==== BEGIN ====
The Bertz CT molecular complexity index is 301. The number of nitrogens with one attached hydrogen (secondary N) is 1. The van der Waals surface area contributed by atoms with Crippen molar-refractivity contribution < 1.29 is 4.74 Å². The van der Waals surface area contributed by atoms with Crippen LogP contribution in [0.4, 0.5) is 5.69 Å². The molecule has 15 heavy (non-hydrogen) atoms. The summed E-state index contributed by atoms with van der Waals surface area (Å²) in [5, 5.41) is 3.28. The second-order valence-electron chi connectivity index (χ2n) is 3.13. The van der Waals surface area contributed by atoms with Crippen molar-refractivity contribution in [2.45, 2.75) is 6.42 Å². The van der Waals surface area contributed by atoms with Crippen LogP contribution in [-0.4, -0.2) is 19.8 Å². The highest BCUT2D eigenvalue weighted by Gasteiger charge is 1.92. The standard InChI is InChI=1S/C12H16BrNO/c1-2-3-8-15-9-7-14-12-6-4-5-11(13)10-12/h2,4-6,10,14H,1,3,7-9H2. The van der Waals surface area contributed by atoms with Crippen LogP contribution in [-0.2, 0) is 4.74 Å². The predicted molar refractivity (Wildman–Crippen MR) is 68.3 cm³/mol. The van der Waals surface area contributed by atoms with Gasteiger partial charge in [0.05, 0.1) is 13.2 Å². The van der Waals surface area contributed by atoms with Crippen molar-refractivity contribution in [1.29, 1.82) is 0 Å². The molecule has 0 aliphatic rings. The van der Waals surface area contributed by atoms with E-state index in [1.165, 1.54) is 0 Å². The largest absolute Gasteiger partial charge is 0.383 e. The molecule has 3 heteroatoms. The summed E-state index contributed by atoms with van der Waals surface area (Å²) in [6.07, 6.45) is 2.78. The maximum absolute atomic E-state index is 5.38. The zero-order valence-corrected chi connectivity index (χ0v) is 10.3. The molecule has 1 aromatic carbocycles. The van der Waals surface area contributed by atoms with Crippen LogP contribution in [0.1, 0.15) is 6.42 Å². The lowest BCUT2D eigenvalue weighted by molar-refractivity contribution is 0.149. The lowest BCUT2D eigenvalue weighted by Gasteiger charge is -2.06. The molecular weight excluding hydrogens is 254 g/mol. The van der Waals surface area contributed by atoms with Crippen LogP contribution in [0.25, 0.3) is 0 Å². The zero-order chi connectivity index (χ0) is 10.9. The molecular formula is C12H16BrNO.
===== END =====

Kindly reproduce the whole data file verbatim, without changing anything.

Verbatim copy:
The Bertz CT molecular complexity index is 301. The number of nitrogens with one attached hydrogen (secondary N) is 1. The van der Waals surface area contributed by atoms with Crippen molar-refractivity contribution < 1.29 is 4.74 Å². The van der Waals surface area contributed by atoms with Crippen LogP contribution in [0.4, 0.5) is 5.69 Å². The molecule has 15 heavy (non-hydrogen) atoms. The summed E-state index contributed by atoms with van der Waals surface area (Å²) in [5, 5.41) is 3.28. The second-order valence-electron chi connectivity index (χ2n) is 3.13. The van der Waals surface area contributed by atoms with Crippen molar-refractivity contribution in [2.45, 2.75) is 6.42 Å². The van der Waals surface area contributed by atoms with Crippen LogP contribution in [-0.4, -0.2) is 19.8 Å². The highest BCUT2D eigenvalue weighted by Gasteiger charge is 1.92. The standard InChI is InChI=1S/C12H16BrNO/c1-2-3-8-15-9-7-14-12-6-4-5-11(13)10-12/h2,4-6,10,14H,1,3,7-9H2. The van der Waals surface area contributed by atoms with Crippen LogP contribution in [-0.2, 0) is 4.74 Å². The predicted molar refractivity (Wildman–Crippen MR) is 68.3 cm³/mol. The van der Waals surface area contributed by atoms with Gasteiger partial charge in [0.05, 0.1) is 13.2 Å². The van der Waals surface area contributed by atoms with Crippen molar-refractivity contribution in [1.29, 1.82) is 0 Å². The molecule has 0 aliphatic rings. The van der Waals surface area contributed by atoms with E-state index in [1.165, 1.54) is 0 Å². The largest absolute Gasteiger partial charge is 0.383 e. The molecule has 3 heteroatoms. The summed E-state index contributed by atoms with van der Waals surface area (Å²) in [6.07, 6.45) is 2.78. The maximum absolute atomic E-state index is 5.38. The zero-order valence-corrected chi connectivity index (χ0v) is 10.3. The molecule has 1 aromatic carbocycles. The van der Waals surface area contributed by atoms with Crippen LogP contribution in [0.1, 0.15) is 6.42 Å². The lowest BCUT2D eigenvalue weighted by molar-refractivity contribution is 0.149. The lowest BCUT2D eigenvalue weighted by Gasteiger charge is -2.06. The molecular weight excluding hydrogens is 254 g/mol. The van der Waals surface area contributed by atoms with Crippen LogP contribution in [0.25, 0.3) is 0 Å². The zero-order chi connectivity index (χ0) is 10.9. The molecular formula is C12H16BrNO.